There are also versions with roller bearings instead of ball bearings, but principle and basic parts are the same.
Unlike threaded steering column bearings, these bearings use a bolt to adjust the preload – and the stem is then tightened to the steering column to hold the adjusted preload and the whole system in place.
System of adjusting (and maintaining) the preload is the same as for external ahead bearings. All the other parts are also practically the same, except that head tube acts as the (top and bottom) cup. That is the bearings are placed (i.e. “slip-fit”) directly into the head tube, without inserting, or presing any bearing cups in. Bottom bearing can have a bigger diameter than the top one (for tapered forks).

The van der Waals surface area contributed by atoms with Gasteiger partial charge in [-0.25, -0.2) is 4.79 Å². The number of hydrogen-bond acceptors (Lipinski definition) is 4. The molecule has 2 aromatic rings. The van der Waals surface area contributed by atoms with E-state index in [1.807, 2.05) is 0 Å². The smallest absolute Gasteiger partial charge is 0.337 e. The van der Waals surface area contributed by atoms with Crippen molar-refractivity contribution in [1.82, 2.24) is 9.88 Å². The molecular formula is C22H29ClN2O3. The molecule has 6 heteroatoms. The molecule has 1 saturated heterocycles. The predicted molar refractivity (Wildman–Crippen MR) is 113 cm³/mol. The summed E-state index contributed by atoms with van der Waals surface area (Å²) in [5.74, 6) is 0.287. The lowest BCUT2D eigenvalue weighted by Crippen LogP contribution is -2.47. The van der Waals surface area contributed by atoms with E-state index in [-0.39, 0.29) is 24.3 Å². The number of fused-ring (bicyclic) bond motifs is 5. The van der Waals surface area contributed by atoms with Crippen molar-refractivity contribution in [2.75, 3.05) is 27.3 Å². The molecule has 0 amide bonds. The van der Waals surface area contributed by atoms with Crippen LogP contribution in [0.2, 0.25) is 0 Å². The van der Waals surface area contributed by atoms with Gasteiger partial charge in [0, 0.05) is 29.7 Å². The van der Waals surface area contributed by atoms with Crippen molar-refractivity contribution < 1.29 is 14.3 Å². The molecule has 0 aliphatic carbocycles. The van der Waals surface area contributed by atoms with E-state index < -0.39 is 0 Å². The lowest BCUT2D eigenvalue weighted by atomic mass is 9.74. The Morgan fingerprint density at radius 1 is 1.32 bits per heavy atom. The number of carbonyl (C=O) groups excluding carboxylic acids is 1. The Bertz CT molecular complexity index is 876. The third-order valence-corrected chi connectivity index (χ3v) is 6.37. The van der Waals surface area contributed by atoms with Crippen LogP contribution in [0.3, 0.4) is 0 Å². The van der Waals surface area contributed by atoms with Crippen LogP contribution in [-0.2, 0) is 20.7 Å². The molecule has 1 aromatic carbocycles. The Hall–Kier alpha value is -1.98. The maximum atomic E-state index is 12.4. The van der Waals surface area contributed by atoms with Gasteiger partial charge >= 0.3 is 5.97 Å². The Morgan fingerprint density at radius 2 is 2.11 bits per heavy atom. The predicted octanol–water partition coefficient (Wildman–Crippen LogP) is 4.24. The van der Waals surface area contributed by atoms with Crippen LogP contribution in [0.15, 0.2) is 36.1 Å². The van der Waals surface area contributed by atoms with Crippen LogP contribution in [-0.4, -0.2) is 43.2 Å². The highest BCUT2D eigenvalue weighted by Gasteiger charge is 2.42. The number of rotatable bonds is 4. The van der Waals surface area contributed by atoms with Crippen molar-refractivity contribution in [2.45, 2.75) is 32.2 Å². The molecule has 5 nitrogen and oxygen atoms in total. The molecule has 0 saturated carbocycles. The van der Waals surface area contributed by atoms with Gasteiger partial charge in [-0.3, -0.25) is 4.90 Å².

Typical integrated headset (for a tapered fork) is shown in picture 13.
Internal headset bearings use cups that are pressed into the head tube and go almost all the way in – only a thin widened part of the cup stays outside, siting flush with a head tube end. Internal headsets are also called: “Zero-stack“, “semi-integrated” and “low profile“.
They have the same parts (by function and layout – i.e. stacking order) as ahead bearings, just the cups are differently designed to fit almost completely inside the head tube.
Overview of the three headset standards for threadless forks – ahead (external), integrated and internal – is shown in picture 15.
This sums up the fork and headset parts important for steerer bearings. For the important dimensions and how to measure them read: Important fork, head tube and headset (bearing) dimensions, while dimension standards are explained here: Bicycle headset bearings standards – SHIS.